49-Up: The real ‘Little Britain’

In 1964, World in Action chose a cross-section of society (stratified by class, as they then saw it) to follow throughou...

September 15, 2005


In 1964, World in Action chose a cross-section of society (stratified by class, as they then saw it) to follow throughout their lives, popping in at 7-year intervals to assess their ‘progress’.

This was the progenitor of reality TV, heavily overlaid with the behaviourist assumptions of its time. It was a social experiment. But is has become a social phenomenon.

The next episode, 49-up airs tonight on ITV1 at 9 o’clock. This is unmissable television.

Over the last 42 years, many of those original class-laden assumptions have slipped away to reveal a story of a much more complex picture of life, not just in Britain, but anywhere.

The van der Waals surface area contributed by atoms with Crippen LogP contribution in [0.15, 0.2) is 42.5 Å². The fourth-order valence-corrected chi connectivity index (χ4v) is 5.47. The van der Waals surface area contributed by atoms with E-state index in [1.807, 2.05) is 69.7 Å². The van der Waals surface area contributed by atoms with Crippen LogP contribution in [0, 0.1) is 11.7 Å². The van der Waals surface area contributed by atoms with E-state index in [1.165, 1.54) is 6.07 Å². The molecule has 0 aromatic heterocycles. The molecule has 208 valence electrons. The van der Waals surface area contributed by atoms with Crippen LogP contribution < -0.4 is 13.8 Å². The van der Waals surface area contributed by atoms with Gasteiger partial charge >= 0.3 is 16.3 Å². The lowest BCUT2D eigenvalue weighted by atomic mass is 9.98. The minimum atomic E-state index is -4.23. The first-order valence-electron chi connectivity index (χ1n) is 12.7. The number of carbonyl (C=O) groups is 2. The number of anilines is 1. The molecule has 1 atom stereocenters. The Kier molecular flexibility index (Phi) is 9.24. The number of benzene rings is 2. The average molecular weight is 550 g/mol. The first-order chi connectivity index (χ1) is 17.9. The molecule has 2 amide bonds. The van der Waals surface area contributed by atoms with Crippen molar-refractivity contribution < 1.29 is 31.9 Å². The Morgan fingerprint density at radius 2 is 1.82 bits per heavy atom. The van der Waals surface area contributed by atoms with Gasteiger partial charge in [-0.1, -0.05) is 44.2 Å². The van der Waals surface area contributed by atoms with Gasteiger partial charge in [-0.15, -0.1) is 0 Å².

It is the programme’s unwillingness to draw sweeping conclusions that gives it its power. It is universal, but personal. By following these threads of life, observing, questioning, but never judging their common frailty in ways, the tapestry becomes positively epic.

All happy families are the same, but each family’s misery is unique, said Tolstoy. Or something like that. This is not War and Peace, but it still has that historical sweep that makes it paradoxically timeless.

There is enormous sensitivity to the editing of these stories, and a lack of intrusive editorial voice. We, as viewers are allowed to make up our own minds and forge our own connections.

The series has a knack for inciting both nostalgia and hope.

It is intensely humane.

By keeping the same team that worked on 28-up, I really hope they’ve been able to keep that same humane editorial voice.

My sense of anticipation is palpable.

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